“Phoenix,” a suspenseful drama from Germany, burns slowly, quietly.

Adding to the haunted tone of this story set in ruined post-World War II Berlin, the film largely has no musical score. When music does appear, it’s incidental. A street musician playing violin, for instance, and songs performed in a nightclub by a pair of singer-dancers who appear to be refugees from “Cabaret.”

So there’s irony in the fact that one of the film’s principal female characters was a professional singer before the Nazis sent her to a concentration camp. A Jew, she’d managed to hide for much of the war, but in 1944 she was found and arrested.

Nelly Lenz emerges from the horror of the camps with a bullet wound that disfigured her face. Her head, covered in bandages, stays that way through the film’s early scenes.

Nelly tells her surgeon that she wants to look exactly as she did before. But the operation returns her to only an approximation of her former self.

German actress Nina Hoss gives a revelatory performance as the fragile Nelly. In this speculative story about what happened after the war and the Holocaust, the physically and psychologically wounded Nelly tentatively re-enters life beyond the death camps.

“Phoenix” teams Hoss with German writer-director Christian Petzold for the fifth time. An intimate, masterfully told mystery, the film probably would please even the master of suspense, Alfred Hitchcock.

Following reconstructive surgery, Nelly and her supportive friend, Lene Winter (Nina Kunzendorf), stay in a temporary apartment. Lene, also Jewish, is making plans for their move to Palestine. There, Lene says, the Jews can build a homeland where they can live in peace.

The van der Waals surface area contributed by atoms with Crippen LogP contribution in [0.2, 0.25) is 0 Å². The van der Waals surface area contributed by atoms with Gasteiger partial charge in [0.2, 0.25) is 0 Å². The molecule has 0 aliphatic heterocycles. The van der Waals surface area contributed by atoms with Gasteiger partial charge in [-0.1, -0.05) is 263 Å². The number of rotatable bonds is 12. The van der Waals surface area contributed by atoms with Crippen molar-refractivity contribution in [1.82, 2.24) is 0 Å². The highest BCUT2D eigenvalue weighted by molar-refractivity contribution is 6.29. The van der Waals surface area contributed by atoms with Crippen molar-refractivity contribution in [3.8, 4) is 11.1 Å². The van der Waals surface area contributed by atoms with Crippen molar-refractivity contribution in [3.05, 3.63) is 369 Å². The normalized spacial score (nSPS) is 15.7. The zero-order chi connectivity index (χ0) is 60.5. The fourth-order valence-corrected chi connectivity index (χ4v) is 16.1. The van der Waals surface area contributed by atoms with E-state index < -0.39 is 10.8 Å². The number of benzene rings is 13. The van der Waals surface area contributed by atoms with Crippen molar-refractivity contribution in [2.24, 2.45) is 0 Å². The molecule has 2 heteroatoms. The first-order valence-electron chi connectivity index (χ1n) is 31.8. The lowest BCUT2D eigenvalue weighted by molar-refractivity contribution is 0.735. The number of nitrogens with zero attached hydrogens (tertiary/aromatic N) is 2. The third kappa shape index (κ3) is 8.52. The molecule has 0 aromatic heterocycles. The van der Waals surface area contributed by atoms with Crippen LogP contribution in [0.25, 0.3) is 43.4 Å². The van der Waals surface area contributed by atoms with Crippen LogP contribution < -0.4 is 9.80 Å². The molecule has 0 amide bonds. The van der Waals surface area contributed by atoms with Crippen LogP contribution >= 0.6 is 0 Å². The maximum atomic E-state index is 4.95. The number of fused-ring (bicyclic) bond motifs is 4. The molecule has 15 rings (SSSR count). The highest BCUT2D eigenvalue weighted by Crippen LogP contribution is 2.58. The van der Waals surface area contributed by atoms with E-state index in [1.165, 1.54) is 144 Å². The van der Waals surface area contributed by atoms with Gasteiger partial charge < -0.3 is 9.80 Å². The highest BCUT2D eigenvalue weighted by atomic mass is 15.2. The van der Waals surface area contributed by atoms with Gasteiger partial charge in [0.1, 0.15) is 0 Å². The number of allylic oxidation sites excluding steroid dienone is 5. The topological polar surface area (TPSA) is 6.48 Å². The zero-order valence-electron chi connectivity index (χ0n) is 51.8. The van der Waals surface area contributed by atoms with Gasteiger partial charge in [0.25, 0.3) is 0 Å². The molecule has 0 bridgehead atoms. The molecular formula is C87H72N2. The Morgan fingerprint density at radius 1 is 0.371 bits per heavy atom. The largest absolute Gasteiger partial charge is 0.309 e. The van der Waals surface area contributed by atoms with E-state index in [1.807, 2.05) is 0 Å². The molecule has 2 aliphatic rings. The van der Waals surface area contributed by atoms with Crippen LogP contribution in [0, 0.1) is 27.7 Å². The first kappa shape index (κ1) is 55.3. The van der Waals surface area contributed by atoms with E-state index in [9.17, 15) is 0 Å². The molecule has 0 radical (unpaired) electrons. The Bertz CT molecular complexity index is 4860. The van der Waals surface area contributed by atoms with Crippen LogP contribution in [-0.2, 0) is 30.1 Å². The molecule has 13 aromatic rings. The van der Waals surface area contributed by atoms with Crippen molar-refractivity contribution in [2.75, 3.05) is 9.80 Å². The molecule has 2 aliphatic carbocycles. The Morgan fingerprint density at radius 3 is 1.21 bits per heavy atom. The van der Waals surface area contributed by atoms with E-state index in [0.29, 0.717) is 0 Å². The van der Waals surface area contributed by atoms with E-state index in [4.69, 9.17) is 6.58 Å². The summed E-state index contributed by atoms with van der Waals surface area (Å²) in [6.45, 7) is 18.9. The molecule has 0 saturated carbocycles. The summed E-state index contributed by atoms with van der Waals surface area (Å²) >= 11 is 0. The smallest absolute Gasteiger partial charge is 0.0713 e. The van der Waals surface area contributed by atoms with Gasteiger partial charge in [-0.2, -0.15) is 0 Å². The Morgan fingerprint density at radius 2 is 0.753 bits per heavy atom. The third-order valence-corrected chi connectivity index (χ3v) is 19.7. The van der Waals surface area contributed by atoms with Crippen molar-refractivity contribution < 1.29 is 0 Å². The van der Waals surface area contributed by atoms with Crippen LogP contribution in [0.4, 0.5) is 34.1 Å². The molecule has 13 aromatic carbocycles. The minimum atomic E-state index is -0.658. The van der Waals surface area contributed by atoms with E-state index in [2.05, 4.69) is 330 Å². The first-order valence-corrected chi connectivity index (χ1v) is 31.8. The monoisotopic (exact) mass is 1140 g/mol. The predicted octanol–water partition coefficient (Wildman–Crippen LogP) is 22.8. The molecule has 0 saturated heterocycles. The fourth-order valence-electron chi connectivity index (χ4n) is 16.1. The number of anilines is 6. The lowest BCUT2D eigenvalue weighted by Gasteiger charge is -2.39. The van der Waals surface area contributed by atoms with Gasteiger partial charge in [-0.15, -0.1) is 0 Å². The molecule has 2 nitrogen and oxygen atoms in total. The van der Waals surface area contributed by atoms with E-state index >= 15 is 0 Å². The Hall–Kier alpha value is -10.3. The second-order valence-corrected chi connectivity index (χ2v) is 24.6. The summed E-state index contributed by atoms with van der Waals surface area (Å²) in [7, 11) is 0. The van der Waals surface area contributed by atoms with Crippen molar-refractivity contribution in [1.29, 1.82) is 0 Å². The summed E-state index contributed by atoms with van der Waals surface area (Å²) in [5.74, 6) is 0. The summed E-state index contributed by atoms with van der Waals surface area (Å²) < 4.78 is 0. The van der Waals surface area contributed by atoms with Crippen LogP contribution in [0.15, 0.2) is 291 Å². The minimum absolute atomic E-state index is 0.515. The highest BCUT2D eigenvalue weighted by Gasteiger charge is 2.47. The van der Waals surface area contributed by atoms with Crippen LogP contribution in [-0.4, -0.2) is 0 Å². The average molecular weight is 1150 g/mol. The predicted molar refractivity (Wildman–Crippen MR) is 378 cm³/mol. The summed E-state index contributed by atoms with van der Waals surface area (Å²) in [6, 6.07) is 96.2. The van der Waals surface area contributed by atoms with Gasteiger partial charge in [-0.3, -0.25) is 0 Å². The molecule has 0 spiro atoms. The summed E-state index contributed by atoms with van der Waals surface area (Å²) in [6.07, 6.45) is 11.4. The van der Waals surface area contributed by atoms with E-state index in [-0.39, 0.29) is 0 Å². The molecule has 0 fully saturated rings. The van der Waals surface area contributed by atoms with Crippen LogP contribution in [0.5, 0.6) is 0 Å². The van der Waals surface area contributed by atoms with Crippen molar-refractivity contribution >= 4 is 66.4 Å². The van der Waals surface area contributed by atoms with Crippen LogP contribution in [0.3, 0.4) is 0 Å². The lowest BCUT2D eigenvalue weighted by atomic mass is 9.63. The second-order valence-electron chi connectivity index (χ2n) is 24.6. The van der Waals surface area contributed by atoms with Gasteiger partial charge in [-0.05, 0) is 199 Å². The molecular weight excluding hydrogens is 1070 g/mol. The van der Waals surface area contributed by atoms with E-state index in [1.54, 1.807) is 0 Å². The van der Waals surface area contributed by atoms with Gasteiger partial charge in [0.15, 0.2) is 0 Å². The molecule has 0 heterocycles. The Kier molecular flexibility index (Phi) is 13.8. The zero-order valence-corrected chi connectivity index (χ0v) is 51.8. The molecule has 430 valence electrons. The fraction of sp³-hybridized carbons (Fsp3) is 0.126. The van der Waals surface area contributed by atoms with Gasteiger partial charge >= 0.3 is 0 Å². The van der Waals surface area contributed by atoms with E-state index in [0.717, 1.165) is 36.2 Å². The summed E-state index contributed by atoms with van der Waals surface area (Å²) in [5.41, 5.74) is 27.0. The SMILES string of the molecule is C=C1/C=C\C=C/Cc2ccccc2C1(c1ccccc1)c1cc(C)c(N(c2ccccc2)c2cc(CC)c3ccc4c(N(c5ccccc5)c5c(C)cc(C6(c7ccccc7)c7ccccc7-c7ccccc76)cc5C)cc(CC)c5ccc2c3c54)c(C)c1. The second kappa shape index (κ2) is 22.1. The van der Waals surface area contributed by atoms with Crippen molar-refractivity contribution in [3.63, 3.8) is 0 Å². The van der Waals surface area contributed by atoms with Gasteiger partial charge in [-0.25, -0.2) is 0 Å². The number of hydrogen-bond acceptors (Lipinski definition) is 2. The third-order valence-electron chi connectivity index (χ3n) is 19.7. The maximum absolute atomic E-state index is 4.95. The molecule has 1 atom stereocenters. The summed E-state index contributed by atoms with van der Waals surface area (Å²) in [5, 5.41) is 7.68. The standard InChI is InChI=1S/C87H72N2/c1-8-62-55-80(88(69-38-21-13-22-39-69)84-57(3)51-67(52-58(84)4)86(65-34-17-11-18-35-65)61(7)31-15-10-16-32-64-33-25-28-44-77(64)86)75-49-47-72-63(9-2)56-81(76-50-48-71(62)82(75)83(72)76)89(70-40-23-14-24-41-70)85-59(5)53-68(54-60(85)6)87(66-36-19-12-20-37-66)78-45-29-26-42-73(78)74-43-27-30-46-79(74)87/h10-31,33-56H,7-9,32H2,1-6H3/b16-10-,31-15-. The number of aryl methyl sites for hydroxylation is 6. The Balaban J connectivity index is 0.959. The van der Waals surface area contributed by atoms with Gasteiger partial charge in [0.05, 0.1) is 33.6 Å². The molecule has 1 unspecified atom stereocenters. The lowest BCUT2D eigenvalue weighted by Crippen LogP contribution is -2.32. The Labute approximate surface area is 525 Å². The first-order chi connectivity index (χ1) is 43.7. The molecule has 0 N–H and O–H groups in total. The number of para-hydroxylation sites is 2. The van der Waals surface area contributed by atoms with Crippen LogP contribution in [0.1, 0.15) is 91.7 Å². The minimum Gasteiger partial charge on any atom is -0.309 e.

Nelly, on the other hand, holds onto the memory of her husband, Johnny. She searches for him by night in the city’s rubble. She finds Johnny, working as a busboy at Phoenix, a nightclub in Berlin’s American sector.

Ronald Zehrfeld co-stars as Johnny, giving another of the film’s subtly turned, eventually devastating performances.

Petzold’s script immediately reveals that Johnny is not a good guy. That doesn’t matter to Nelly. Even when the real Johnny stands right in front of her, being his naturally villainous self, she can’t see his evil.

To Nelly’s surprise, her husband doesn’t recognize her in the street or in the nightclub.

“Are you looking for work?” he asks when she returns to Phoenix a second time.

And so begins Nelly’s masquerade. She doesn’t tell Johnny that she is the wife he thought had died in a camp. Nelly’s motivation for not revealing her identity is the sizzling mystery. What does she hope to accomplish through this deceit? All the while, Johnny has his own plans.

Artfully crafted by Petzold and superbly acted by Hoss and Zehrfeld, the suspenseful, even disturbing “Phoenix,” easily takes its place among the best foreign films of the year.